Session Stouts: Big Flavor in Small Packages

With just a bit of tweaking, you can produce a range of session stouts that preserve the complexity and interest of their full-strength cousins. Josh Weikert shows you how to maintain body and flavor in a session stout.

Josh Weikert Jun 7, 2017 - 14 min read

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If you’re a craft-beer fan, it’s hard not to see the appeal of session-strength beers: lower ABV means that you get to enjoy full pours of several beers with a much more manageable impact. But … they’re session beers. And that means they’re weak, and lacking in flavor, and watery, and dilute—right? Wrong. Alcohol level doesn’t dictate flavor level, even though we’ve seen those two features move together in the recent history of beer and brewing. The trend toward lower ABV without sacrificing quality or flavor is a positive in many ways, for brewers and drinkers alike, and stouts are exceptionally well positioned to take advantage of that trend. They showcase a wide range of malt, hops, and fermentation characters and are easily among the most impactful beers in the craft-beer world. With just a bit of tweaking, we can produce a range of session stouts—not just that one that already, well, is a session stout—that preserve the complexity and interest of their full-strength cousins while taking it a bit easier on your liver.

“Session” and Stouts

If you put a bunch of session-beer enthusiasts in a room together and asked them to define the term “session beer,” you’d likely end up with a not-nearly-as-tipsy bar fight over it. Author and session-beer advocate Lew Bryson lays out some good, basic criteria for us to work from, though: “Session beer” is generally described as a beer that lands at or below 4.5 percent ABV, exhibits balance (in other words, you should be able to drink a full pint … and another, without excessive palate burn-out), and is flavorful. “Session” is not synonymous with “weak.” And while these guidelines are fairly subjective, they lay out an approach to beer that serves a clear goal: a great session beer should taste great and both encourage and allow you to have another.

There are few families of beers that set up as well as stouts do for “sessioning.” First, within that family of beers we already have one that fits the definition: Irish Stout (or Dry Stout) typically clocks in at about 3.5 percent ABV and certainly ticks the boxes on flavor and “have-anotherability.” Beyond that, though, the rest of the stout family (think Tropical Stout, Export Stout, and even Imperial Stout) is easily converted to session strength. They make liberal use of specialty grains, which means it’s fairly easy to give them a “big” mouthfeel even with less alcohol. The ingredients that make the biggest contribution to their flavor profile are very much in the “a little goes a long way” category, so we can get big flavors without high ABV.

We’ll talk briefly about general strategies you can use to “session” your favorite stout recipes (preserving body and flavor), and then we can do a walk-through with one of my own recipes: a session-strength version of one of the best Russian Imperial Stouts ever made (my beer goes by the name “Little Raspy”—I’ll let you work out its inspiration).


Big Body, Big Flavor, Small Beer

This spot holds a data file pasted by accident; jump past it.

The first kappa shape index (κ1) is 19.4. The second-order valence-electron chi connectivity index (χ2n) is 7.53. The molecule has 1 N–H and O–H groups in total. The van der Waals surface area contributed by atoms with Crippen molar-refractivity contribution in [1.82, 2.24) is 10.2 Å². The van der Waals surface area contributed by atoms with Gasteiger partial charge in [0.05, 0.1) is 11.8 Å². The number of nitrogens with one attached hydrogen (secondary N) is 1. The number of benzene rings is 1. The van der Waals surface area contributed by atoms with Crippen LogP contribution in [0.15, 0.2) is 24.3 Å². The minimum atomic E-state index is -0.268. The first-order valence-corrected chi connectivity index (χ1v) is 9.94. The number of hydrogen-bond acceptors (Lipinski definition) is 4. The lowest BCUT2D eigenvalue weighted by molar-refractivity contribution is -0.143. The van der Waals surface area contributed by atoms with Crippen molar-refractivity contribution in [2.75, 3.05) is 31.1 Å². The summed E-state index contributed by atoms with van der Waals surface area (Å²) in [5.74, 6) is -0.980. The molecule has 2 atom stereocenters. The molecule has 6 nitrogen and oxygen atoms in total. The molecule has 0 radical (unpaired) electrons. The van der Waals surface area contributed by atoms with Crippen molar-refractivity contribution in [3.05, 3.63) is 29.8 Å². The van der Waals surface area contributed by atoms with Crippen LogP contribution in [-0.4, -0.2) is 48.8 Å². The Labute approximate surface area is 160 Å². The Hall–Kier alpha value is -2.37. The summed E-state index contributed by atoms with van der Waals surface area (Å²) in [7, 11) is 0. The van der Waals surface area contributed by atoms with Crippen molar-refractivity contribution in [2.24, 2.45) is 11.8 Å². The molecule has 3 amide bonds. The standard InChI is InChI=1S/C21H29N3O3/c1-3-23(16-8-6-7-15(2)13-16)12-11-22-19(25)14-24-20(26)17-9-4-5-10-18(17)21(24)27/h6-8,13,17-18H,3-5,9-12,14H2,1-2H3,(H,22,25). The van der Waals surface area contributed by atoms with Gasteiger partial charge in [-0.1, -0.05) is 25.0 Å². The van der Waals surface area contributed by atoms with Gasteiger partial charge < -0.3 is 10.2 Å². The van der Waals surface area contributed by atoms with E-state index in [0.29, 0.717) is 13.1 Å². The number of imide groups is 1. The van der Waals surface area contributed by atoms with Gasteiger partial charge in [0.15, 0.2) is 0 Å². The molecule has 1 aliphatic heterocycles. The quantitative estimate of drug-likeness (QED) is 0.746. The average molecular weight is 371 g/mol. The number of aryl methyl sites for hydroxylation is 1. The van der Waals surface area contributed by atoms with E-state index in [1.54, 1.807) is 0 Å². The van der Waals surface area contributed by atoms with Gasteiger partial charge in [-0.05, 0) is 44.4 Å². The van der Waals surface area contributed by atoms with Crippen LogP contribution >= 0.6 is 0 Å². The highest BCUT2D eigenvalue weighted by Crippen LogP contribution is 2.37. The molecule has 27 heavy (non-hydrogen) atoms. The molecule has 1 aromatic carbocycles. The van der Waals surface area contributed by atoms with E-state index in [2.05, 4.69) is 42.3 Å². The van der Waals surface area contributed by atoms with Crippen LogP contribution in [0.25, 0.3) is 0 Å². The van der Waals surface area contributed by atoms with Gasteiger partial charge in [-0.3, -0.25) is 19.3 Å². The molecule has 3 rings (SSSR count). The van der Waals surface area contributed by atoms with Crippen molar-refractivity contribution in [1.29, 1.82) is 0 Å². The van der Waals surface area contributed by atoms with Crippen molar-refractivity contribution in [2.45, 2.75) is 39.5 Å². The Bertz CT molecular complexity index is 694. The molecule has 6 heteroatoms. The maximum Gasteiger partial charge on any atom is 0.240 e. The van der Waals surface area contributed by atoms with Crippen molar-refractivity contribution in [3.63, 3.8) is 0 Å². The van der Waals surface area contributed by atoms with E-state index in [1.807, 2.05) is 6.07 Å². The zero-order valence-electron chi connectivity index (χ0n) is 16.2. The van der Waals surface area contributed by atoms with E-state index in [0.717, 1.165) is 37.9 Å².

Making good session stout isn’t complicated, but it does require us to think critically about what makes a big beer seem “big”—because ironically, the thing that we most associate with big beers (high ABV) actually has the effect of making a beer thinner. Ethanol is less dense than water, and getting more of it often entails fermenting off sugars that would otherwise bulk up the beer. A lot of stouts make up that difference, though, by including a substantial charge of crystal and chocolate malts that contribute non-fermentable sugars. When scaling recipes down to session strength, a direct linear translation will reduce ABV, but it will also reduce the absolute amount of body-producing sugars and proteins, and it will also (potentially) cut into the flavor profile by reducing the absolute amount of specialty and character malts in use.

Given that, we want to produce recipes that lower ABV but leave intact those things that contribute to the beer’s mouthfeel and flavor—provided that the recipe in question satisfies our “session beer” requirement of drinkability, which many of the best stouts (even the biggest) still have. In essence, we’re going to deliberately unbalance our recipes, and what remains will look a bit perverse on paper but look and taste great coming out of the fermentor.

Creating a medium-full body and a rich mouthfeel can be done through process or recipe choices and often both. We can start with mash temperature (if you’re brewing all-grain). I’ve advocated for consistency in mash temperature as a way to encourage consistency in your brewing process (which makes correcting your beers easier), but this is an area where I make an exception. You’ll want to mash at higher-than-usual temperatures because in order to make a believable session stout, you’ll want to amp up the proportion of long-chain, unfermentable (or, at least, hard-to-ferment) sugars in your wort. A good target is 155°F (68°C). This will ensure that you end up with a somewhat less fermentable wort to begin with. Mash temperature, though, won’t get us all the way to where we need to be (and is irrelevant if you’re brewing with extract).

There are also recipe additions/conversions that will add to mouthfeel. The best single piece of advice I was ever given in this regard was to leave my crystal malt weights alone. While some adjustment is necessary at the tail end of recipe formulation (more in the Little Raspy recipe), a great starting place is to plug in your crystal malt additions as though you’re brewing a full-strength version of the beer. To adjust OG, you’re inevitably going to reduce your base malts. To avoid an acrid mess of a flavor profile, you’re also going to reduce the chocolate malts. But your crystal malts can be left largely intact, and the sugars they add will contribute lots of unfermentables to your session beer with no obvious ill effects.